James Paul Gee encourages the educational system to incorporate gaming in the learning process. Videogames pose interesting challenges to the mind. In my life I often found myself frustrated with studying and throwing aside the book to do something more interesting. Videogames also frustrate me, but I still find myself continuously playing them. This is because of what cognitive science refers to as: the regime of competence principle [Gee 2003]. [1] This results in a simultaneous feeling of frustration and pleasure. If the game is developed right, which the free market makes sure of (if it sucks it won’t sell), it will be hard but still doable. Good games have a perfect balance between being hard but still interesting or fun. This challenges the mind to solve problems and thus teaches us new things. Challenging the brain stimulates a state of neuroplasticity which creates new connections in the brain. (new skills). Another principle Gee talks about is: the principle of expertise [Gee 2003] . Games challenge players to master a level, attain certain skills, and then undo all that mastery in the next level in which they have to adapt to new situations and challenges. These adaptive skills are important in teaching, many of the skills taught in schools are irrelevant by graduation time. Information in games is always given just in time and within the specific context, this isn’t the case in schools. The way games teach is situational, instead of merely learning words without reference there is a experience connected with the teaching, so more connections are made in the brain. Gee also sees agency as key to a games successful learning potential. Gamers are active producers of the narrative, they form a strong connection with their virtual character and become committed to the virtual world in which they learn. Risk can be taken without dire consequences, if the character dies you just start over again, also the game can be customised to fit the players learning and playing style. All the above factors point to the learning potential of videogames in the educational system, but it seems to cling to the old systems that have bored us for centuries.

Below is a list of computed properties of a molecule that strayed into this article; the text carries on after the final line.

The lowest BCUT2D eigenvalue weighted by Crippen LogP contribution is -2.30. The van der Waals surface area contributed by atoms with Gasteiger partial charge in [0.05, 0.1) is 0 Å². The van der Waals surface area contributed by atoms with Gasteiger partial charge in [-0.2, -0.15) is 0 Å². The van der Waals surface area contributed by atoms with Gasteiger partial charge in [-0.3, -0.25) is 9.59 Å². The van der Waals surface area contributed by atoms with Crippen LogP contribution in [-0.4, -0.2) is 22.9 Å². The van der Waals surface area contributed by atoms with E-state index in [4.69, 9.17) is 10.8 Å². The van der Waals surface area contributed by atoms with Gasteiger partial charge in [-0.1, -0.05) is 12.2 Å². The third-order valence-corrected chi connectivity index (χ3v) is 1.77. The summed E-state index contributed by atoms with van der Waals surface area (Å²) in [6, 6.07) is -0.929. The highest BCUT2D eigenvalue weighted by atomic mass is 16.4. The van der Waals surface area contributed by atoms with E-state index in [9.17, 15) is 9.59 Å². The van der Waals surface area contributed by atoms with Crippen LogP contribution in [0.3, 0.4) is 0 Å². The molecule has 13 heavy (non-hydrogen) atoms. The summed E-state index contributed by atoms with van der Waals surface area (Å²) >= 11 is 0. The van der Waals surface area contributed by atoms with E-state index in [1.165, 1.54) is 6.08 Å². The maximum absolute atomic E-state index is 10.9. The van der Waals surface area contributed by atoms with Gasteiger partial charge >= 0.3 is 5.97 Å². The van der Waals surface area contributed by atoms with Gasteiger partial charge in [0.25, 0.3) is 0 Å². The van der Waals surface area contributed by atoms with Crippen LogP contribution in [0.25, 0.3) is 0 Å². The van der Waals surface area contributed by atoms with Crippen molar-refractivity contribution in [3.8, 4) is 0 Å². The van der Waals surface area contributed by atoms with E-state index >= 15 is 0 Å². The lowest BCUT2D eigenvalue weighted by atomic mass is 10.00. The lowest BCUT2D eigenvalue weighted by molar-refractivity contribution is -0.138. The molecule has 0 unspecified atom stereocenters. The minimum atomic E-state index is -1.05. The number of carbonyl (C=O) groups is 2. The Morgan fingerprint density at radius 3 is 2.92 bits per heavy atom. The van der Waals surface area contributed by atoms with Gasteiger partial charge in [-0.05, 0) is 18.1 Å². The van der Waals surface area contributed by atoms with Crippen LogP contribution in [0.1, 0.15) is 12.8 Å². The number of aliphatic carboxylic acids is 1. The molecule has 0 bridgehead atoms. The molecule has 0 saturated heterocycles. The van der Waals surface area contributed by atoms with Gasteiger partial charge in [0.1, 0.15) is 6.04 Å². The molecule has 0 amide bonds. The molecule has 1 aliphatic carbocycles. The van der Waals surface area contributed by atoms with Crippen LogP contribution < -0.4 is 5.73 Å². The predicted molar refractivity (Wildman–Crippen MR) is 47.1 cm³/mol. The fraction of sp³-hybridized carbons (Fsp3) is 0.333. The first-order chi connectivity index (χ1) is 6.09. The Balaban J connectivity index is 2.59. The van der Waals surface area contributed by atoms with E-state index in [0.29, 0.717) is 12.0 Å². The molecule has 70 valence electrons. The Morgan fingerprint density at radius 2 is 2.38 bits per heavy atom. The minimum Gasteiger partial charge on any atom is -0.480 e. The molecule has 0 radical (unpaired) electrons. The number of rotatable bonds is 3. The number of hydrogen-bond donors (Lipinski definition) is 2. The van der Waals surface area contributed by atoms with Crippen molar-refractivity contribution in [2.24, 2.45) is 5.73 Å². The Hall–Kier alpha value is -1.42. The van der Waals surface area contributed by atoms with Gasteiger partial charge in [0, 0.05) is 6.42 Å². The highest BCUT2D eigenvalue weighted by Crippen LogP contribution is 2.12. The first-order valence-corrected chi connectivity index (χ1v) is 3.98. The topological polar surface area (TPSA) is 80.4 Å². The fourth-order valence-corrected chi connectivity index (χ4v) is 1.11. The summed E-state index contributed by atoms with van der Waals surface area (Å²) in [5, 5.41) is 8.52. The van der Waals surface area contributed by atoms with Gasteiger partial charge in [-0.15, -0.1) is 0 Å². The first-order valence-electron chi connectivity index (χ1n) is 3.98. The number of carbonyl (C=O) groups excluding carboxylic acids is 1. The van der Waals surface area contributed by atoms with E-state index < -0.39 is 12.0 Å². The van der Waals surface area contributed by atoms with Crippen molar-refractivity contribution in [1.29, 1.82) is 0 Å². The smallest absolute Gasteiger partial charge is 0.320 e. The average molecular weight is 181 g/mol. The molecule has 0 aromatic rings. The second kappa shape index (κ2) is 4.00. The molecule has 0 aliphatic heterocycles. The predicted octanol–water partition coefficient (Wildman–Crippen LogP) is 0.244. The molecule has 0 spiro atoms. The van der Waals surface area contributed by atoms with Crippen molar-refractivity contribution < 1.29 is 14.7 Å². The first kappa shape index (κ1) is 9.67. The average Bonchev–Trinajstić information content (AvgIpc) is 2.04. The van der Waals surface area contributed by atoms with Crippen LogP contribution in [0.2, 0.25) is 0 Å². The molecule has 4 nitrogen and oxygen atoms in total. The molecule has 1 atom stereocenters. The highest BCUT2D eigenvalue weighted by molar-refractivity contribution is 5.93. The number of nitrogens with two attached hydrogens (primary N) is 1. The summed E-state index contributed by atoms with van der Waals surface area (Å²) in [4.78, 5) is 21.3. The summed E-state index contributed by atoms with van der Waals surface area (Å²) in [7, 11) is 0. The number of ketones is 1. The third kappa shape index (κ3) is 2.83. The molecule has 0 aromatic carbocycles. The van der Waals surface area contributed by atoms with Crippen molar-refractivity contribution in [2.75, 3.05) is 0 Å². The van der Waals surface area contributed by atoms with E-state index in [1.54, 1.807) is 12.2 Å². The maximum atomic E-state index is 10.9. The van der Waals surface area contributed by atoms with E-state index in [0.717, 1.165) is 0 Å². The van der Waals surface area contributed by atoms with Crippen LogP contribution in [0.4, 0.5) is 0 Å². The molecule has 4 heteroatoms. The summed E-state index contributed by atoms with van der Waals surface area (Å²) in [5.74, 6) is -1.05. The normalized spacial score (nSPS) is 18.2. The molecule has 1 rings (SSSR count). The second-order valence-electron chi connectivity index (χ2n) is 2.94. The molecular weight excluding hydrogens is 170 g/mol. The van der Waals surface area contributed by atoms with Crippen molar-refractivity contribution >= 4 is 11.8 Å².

This brings me to my point, on the 2nd of September the Army Experience Center opened in Philadelphia. (take the virtual tour!). It is a pilot program offering visitors a virtual gaming experience of the many aspects of Army life. It houses a number of interactive games and simulations. Its situated near a skate park and a arcade, the entrance is free. While kids play the many interactive fun games trained recruiters walk around the facility to share stories and inform, however it is NOT a recruiting centre (?). According to the AEC it is not built to recruit, but to change perception about the army. Through marketing research the army found that the best way to change perception was to allow people to experience the army virtually. The facility is a large spectacle of games, immersive VR, and many other sophisticated technology that entices the young and teaches them about the real army. This video introduces the spectacle and illustrates the media coverage of its opening. The army is building a brand with this new centre, it is indeed changing perception. It is adapting to the way kids want to be taught, but what are they teaching?. It is a very sad thing to see schools struggling for attention while the army gets all the attention by playing the game wisely. The method (videogames) is not being criticized here, I am a active gamer myself, but the stuff being taught should be scrutinized. The content of war games has been proved to have a strong ideological charge, these games are partly developed to spread the Army brand. [Nieborg 2005]. The glorification of war in these centres which focus on the virtual and neglect the actual consequences of war is also a very dangerous thing in my opinion. Kids can go inside a virtual world, enjoy a good little war,  and then go off to eat some McDonalds afterwards. I took the virtual tour around the centre and was astonished by the cool games, however I did not see the ‘super busy hospital’ game in which medics have to treat dying soldiers from the frontline. I thought this was supposed to be the REAL Army experience?!?. I like playing games like Call of Duty, but I never confuse it with the real Army experience. I wonder if a thirteen year old has the same thought process. There are no continues in the actual army experience, just as there is no war trauma after killing in a game. The blurring boundary between the virtual and the actual is a ongoing theme within media theory and in this particular instance can be very dangerous. Maybe that’s why there have been many organized protesters surrounding this new centre. (which have not been given the same media coverage as the opening of this centre of course).